As a result of a 400 per cent growth in patient referrals since it opened in 2006, the CCH has outgrown its capacity.
In order drive forward access to innovative therapies, the patient footprint will be doubled at the centre at a cost of £1.5 million.
The money will pay for more research nurses, capacity to deliver more clinical trials, potential to deliver stem cell transplant to outpatients, novel new treatments and drugs and dramatically improved patient experience.
Geoff Thomas, the former Wolves and Crystal Palace footballer and patron of Cure Leukaemia, has pledged to raise £1 million of the overall total via a gruelling charity cycling event next July called Le Tour - One Day Ahead.
The challenge involves cycling the Tour de France route before the real event, covering more than 3,300 km over three weeks.
Mr Thomas was diagnosed with chronic myeloid leukaemia in 2003 and despite, being given less than three months to live, has been in remission since 2005 following treatment from Charlie Craddock, professor of haemotology at the Queen Elizabeth Hospital.
The news was announced at a special parliamentary reception hosted by John Baron MP, chairman of the All Party Parliamentary Group on Cancer.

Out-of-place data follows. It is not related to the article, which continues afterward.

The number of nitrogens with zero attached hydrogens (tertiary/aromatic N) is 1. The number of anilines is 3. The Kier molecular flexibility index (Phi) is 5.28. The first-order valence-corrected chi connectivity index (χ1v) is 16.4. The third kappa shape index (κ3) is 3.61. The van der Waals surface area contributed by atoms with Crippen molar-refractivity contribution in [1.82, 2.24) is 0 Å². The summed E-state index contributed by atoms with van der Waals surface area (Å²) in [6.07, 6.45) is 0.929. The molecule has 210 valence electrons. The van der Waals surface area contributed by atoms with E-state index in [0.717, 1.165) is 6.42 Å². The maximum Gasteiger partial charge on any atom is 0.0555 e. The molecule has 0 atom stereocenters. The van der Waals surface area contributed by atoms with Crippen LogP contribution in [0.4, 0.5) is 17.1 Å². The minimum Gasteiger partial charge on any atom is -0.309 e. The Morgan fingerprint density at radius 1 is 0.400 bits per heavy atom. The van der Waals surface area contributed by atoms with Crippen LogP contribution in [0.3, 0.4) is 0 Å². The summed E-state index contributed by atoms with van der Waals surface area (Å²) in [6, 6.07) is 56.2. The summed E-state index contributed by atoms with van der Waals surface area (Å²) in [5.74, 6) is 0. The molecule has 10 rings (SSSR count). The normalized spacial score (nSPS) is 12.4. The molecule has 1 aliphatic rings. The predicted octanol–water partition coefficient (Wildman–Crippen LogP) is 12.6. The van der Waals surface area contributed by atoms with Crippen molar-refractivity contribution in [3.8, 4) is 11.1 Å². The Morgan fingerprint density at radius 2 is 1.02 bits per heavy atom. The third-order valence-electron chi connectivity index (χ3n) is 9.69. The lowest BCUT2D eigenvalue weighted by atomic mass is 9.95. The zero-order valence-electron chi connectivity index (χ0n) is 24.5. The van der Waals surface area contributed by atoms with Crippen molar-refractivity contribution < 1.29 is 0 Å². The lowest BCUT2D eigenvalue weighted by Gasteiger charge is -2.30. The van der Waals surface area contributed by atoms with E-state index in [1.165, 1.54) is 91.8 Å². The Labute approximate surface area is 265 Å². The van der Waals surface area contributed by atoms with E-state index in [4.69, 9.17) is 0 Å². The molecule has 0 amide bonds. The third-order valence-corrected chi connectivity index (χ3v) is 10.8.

Speaking in Westminster, Mr Thomas said: "I owe my life to the excellence of the haematology team at the Queen Elizabeth Hospital and I have always been honoured to be a patron of this great charity.
"When I heard about the opportunity to increase the amount of work carried out by the centre where I was treated......I was determined to do something to make a significant difference."
Professor Craddock added: "Geoff has been an inspiration to both patients and clinicians ever since his transplant ten years ago through his selfless work to increase treatment options for blood cancer patients.
"It is a huge privilege to be working with him again to raise funds for the centre which will increase curative options for patients across the UK."